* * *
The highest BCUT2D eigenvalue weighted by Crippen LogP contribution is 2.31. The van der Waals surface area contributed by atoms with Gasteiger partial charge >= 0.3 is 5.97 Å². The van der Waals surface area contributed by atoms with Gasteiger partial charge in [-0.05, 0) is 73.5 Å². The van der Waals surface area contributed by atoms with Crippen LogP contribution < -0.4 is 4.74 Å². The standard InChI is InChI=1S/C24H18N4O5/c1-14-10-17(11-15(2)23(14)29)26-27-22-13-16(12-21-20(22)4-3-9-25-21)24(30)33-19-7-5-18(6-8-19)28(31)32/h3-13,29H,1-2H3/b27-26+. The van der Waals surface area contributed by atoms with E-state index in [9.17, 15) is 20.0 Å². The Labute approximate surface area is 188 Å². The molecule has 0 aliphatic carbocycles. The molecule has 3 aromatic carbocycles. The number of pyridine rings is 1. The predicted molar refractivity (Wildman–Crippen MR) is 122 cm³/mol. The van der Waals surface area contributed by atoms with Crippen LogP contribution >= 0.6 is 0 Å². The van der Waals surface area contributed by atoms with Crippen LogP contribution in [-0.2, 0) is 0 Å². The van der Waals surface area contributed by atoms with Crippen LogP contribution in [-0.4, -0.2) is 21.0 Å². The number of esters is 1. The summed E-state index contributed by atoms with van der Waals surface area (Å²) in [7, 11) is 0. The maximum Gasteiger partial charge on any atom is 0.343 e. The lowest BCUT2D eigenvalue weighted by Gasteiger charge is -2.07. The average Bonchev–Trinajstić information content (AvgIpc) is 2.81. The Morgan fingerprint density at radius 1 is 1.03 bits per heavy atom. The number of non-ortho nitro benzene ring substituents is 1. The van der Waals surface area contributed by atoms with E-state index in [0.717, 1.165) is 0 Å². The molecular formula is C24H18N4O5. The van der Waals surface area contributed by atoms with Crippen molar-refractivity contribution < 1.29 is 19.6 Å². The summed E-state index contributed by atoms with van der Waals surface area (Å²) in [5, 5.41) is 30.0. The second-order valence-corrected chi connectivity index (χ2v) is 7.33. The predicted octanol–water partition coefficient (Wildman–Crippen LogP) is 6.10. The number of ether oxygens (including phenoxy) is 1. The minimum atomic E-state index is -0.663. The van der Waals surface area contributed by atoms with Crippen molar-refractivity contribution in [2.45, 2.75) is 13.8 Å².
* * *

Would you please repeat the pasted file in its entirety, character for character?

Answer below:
The highest BCUT2D eigenvalue weighted by Crippen LogP contribution is 2.31. The van der Waals surface area contributed by atoms with Gasteiger partial charge >= 0.3 is 5.97 Å². The van der Waals surface area contributed by atoms with Gasteiger partial charge in [-0.05, 0) is 73.5 Å². The van der Waals surface area contributed by atoms with Crippen LogP contribution < -0.4 is 4.74 Å². The standard InChI is InChI=1S/C24H18N4O5/c1-14-10-17(11-15(2)23(14)29)26-27-22-13-16(12-21-20(22)4-3-9-25-21)24(30)33-19-7-5-18(6-8-19)28(31)32/h3-13,29H,1-2H3/b27-26+. The van der Waals surface area contributed by atoms with E-state index in [9.17, 15) is 20.0 Å². The Labute approximate surface area is 188 Å². The molecule has 0 aliphatic carbocycles. The molecule has 3 aromatic carbocycles. The number of pyridine rings is 1. The predicted molar refractivity (Wildman–Crippen MR) is 122 cm³/mol. The van der Waals surface area contributed by atoms with Crippen LogP contribution >= 0.6 is 0 Å². The van der Waals surface area contributed by atoms with Crippen LogP contribution in [-0.2, 0) is 0 Å². The van der Waals surface area contributed by atoms with Crippen LogP contribution in [-0.4, -0.2) is 21.0 Å². The number of esters is 1. The summed E-state index contributed by atoms with van der Waals surface area (Å²) in [7, 11) is 0. The maximum Gasteiger partial charge on any atom is 0.343 e. The lowest BCUT2D eigenvalue weighted by Gasteiger charge is -2.07. The average Bonchev–Trinajstić information content (AvgIpc) is 2.81. The Morgan fingerprint density at radius 1 is 1.03 bits per heavy atom. The number of non-ortho nitro benzene ring substituents is 1. The van der Waals surface area contributed by atoms with E-state index in [0.717, 1.165) is 0 Å². The molecular formula is C24H18N4O5. The van der Waals surface area contributed by atoms with Crippen molar-refractivity contribution < 1.29 is 19.6 Å². The summed E-state index contributed by atoms with van der Waals surface area (Å²) in [5, 5.41) is 30.0. The second-order valence-corrected chi connectivity index (χ2v) is 7.33. The predicted octanol–water partition coefficient (Wildman–Crippen LogP) is 6.10. The number of ether oxygens (including phenoxy) is 1. The minimum atomic E-state index is -0.663. The van der Waals surface area contributed by atoms with Crippen molar-refractivity contribution in [2.45, 2.75) is 13.8 Å².